For example, the Psalmist extols trust in the Lord, but only in conjunction with personal effort. “Trust in the Lord and do good.” (Psalm 37:3 - Masoretic). Indeed, there are very few examples of any scriptural admonitions that begin and end with faith alone. When Jesus heals, he often also admonishes, “go and sin no more.” The work of the apostles, even to their death, was often accomplished with prayer, with anointing with oil, with the laying on of hands. The work of God in our salvation is innately synergistic. Even those evangelicals who claim salvation for anyone who “accepts Christ” require the participation of the one to be saved. (I’ll be publishing a new writing fairly soon on the false monergism of the evangelicals). Trusting in God is wonderful advice, but like so much of the evangelical tenets, it is woefully incomplete. It is scripturally incomplete. And it threatens to lead those who follow it lost and astray, attributing to God all of the consequences of their own subsequent inaction.
Me and My Bible Memes
Here we have the myriad memes which exist to justify the wholly unbiblical doctrine of sola scriptura. The interpretive approach, unknown for 1500 years after Christ’s death is explained away as a deviation that arose in the middle ages (400 AD – 1500 AD). It’s a fascinating idea. The canon of the bible was not set until around 367 AD. Prior to that, various bishops accepted some books and rejected others. For decades, the Apostles taught solely by word of mouth. Church tradition didn’t “gain” equal ground with Scripture. It pre-existed and then co-existed harmoniously with scripture from the day of Pentecost. It is explicitly endorsed by Scripture, as the Apostle Paul wrote “Therefore, brethren, stand fast; and hold the traditions which you have learned, whether by word, or by our epistle.” (2 Thessalonians 2:15). Nowhere in the scripture, is scripture alone mandated. Thus, the Church cannot be “called back” to something that never was. It’s pure deceit.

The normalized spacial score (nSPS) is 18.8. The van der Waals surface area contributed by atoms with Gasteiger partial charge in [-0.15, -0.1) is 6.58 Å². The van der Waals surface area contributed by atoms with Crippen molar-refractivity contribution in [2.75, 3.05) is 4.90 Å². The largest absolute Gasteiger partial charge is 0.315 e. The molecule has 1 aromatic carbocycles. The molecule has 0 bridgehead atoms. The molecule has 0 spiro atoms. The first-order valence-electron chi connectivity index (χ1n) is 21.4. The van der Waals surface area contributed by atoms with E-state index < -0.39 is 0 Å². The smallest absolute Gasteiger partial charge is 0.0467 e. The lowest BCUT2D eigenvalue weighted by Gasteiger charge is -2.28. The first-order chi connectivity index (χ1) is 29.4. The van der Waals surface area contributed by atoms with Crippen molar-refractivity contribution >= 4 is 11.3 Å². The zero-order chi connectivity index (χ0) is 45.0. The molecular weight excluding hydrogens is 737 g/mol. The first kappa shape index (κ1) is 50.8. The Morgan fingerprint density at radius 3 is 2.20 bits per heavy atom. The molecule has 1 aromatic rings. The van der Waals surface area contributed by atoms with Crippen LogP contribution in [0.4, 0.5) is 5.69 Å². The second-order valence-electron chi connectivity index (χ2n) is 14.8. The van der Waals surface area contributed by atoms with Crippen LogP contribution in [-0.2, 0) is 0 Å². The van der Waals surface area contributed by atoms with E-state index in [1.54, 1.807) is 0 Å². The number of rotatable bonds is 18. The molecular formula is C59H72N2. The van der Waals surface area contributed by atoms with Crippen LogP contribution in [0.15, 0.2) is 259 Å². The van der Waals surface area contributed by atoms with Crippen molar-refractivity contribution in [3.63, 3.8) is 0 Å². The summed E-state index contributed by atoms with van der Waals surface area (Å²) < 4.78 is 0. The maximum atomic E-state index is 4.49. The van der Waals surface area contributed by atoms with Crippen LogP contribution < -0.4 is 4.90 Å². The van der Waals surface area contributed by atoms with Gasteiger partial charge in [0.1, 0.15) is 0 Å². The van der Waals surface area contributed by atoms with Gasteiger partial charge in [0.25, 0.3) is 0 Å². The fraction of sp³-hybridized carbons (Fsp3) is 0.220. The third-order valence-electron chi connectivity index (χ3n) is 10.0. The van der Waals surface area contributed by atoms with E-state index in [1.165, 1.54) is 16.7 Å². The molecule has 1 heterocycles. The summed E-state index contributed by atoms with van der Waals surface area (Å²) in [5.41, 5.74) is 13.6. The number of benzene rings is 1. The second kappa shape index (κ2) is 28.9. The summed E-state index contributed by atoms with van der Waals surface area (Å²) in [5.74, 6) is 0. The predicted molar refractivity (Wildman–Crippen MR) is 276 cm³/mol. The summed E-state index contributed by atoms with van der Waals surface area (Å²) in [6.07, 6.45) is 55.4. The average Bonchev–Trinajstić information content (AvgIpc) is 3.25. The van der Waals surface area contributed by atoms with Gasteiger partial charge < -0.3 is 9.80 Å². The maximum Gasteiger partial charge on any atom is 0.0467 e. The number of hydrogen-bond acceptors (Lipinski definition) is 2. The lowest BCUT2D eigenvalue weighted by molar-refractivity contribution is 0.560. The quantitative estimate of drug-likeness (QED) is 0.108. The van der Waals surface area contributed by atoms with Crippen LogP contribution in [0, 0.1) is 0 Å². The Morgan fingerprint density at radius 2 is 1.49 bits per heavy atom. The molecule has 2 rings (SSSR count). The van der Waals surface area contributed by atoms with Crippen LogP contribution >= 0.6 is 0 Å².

The authority urged by these memes has no scriptural basis whatsoever. In fact the biblical citations in the meme to the right above are laughably unrelated to the issue of scripture and tradition. However, the authority of the Church is well founded in scripture. The Church, for instance, is called the pillar and ground of the Truth. (1 Timothy 3:15). Matthew commands that those who sinners be accountable to the Church and that those who “will not hear the Church, let him be to thee as the heathen and publican.” (Matthew 18:17). These simplistic, seemingly inarguable memes sow confusion among earnest seekers and harden the hearts of those who have already been deceived. In fact, it is telling that there are just as many memes opposing sola scriptura as supporting it.
Social media memes and banners are a new frontier in evangelism and one which right believing Orthodox should not omit. We must be careful, when seeing what appear to be warm Christian sentiments, not to automatically click like or share, as the content may not conform to our Orthodox faith. Discernment is necessary and the source of the post should be carefully scrutinized. What memes have you seen that bother you? I'll be adding to the article from time to time. Your thoughts are welcome!